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Forums > Politics & Religion > Good news: There may be a way around Net Neutrality rules.
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Thread started 01/08/18 12:00pm

2freaky4church
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Good news: There may be a way around Net Neutrality rules.

Thanks Jimmy:

But, are Dems bought?

"My motherfucker's so cool sheep count him."
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Reply #1 posted 01/09/18 12:41pm

OnlyNDaUsa

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That could work. A state says you have to meet these standards to have a contract with us... but it could get blocked as it is something that falls under federal regulation. And this could be seen as an attempt to bypass said regulation.

I am opposed to many regulations such as Net Neutrality

I do not believe the hype that some are pushing... some do it is all okay.


I do not like the idea of a city doing it but I want a 1Gb Speed! I have like 100Mb now.

But if it is like that (where we all share) then soon the innovations will slow to a craw as there is not much to gain. I think we get advances faster if there is true competition.

Anyone for banning the AR15 must be on the side of the criminal as once banned only criminals will have them.
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Reply #2 posted 01/10/18 6:30am

JorisE73

OnlyNDaUsa said:


I am opposed to many regulations such as Net Neutrality


Just for your information:

net neutrality
noun
noun: net neutrality; noun: network neutrality
  1. the principle that Internet service providers should enable access to all content and applications regardless of the source, and without favouring or blocking particular products or websites.

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Reply #3 posted 01/10/18 6:43am

OnlyNDaUsa

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JorisE73 said:

OnlyNDaUsa said:


I am opposed to many regulations such as Net Neutrality


Just for your information:

net neutrality
noun
noun: net neutrality; noun: network neutrality
  1. the principle that Internet service providers should enable access to all content and applications regardless of the source, and without favouring or blocking particular products or websites.

okay? weird? Oh, are you suggesting that in general terms "Net Neutrality" is not (well was not) (at least in context of this subject) a set of regulations or rules or standards (which are all regulatory in nature)?


Now, I may not agree with the likes of 2freaky or others as to what it means, in terms of impact, but I do know what it is. Net Neutrality IS a Regulation.

I am opposed to the fed putting its nose into how companies run their stuff. On a small side note: it is sick how some (like obama) blame a company (like a health insurance provider) for its problems and use that as part of an argument as to why we need single payer when the problems were caused by being over-regulated. (Obama said something like if these companies can not handle the competition from a public option provider then they should not be in the business to begin with. But that is bogus as 1) he was also putting massive regulations on those companies and 2) the public providers would have effectively unlimited resources.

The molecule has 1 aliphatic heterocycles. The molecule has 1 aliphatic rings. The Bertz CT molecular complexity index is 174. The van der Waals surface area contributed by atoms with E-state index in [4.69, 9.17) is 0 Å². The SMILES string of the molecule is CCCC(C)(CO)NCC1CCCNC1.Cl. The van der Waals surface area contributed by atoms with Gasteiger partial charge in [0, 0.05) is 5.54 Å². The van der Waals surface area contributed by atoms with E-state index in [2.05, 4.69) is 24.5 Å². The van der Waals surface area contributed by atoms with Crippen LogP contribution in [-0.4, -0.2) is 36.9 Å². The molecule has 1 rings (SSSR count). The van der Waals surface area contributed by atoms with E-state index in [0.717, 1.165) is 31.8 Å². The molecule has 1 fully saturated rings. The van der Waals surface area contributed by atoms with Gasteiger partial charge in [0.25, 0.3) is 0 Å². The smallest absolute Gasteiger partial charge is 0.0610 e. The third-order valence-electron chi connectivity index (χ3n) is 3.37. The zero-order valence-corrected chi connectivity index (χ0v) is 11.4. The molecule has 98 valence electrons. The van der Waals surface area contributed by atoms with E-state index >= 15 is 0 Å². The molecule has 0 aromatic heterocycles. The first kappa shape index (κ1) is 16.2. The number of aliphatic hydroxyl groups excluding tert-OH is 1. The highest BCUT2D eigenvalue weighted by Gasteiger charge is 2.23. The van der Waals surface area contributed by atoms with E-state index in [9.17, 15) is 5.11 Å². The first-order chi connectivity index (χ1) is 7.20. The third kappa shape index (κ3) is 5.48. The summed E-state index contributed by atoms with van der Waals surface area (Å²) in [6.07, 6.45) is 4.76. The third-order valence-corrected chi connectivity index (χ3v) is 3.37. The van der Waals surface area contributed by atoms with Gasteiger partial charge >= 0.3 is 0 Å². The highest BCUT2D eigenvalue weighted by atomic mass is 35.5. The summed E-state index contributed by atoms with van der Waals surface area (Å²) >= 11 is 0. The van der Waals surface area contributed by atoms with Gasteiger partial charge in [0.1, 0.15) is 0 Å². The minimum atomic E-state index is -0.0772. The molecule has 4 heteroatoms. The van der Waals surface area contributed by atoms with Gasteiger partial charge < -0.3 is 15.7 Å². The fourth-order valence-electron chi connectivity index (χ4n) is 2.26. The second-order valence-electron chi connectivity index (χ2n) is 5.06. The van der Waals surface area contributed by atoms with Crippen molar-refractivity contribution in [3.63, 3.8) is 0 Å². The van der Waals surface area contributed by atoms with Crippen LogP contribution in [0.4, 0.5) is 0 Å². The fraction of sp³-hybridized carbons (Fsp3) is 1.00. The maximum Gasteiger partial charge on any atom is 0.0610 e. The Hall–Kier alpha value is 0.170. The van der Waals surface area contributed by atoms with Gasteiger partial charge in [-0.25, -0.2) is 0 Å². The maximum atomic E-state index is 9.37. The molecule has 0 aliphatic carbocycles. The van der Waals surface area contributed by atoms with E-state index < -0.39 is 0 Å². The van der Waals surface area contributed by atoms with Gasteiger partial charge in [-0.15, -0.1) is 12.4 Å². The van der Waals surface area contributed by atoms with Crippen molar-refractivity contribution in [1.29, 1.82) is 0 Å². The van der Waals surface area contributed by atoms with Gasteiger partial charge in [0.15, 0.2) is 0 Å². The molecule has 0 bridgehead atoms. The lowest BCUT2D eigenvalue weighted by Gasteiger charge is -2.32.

In other words, sometimes regulations do more to harm a given industry than to help it.

Anyone for banning the AR15 must be on the side of the criminal as once banned only criminals will have them.
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Reply #4 posted 01/11/18 1:27am

JorisE73

OnlyNDaUsa said:

JorisE73 said:


Just for your information:

net neutrality
noun
noun: net neutrality; noun: network neutrality
  1. the principle that Internet service providers should enable access to all content and applications regardless of the source, and without favouring or blocking particular products or websites.

okay? weird? Oh, are you suggesting that in general terms "Net Neutrality" is not (well was not) (at least in context of this subject) a set of regulations or rules or standards (which are all regulatory in nature)?


Now, I may not agree with the likes of 2freaky or others as to what it means, in terms of impact, but I do know what it is. Net Neutrality IS a Regulation.

I am opposed to the fed putting its nose into how companies run their stuff. On a small side note: it is sick how some (like obama) blame a company (like a health insurance provider) for its problems and use that as part of an argument as to why we need single payer when the problems were caused by being over-regulated. (Obama said something like if these companies can not handle the competition from a public option provider then they should not be in the business to begin with. But that is bogus as 1) he was also putting massive regulations on those companies and 2) the public providers would have effectively unlimited resources.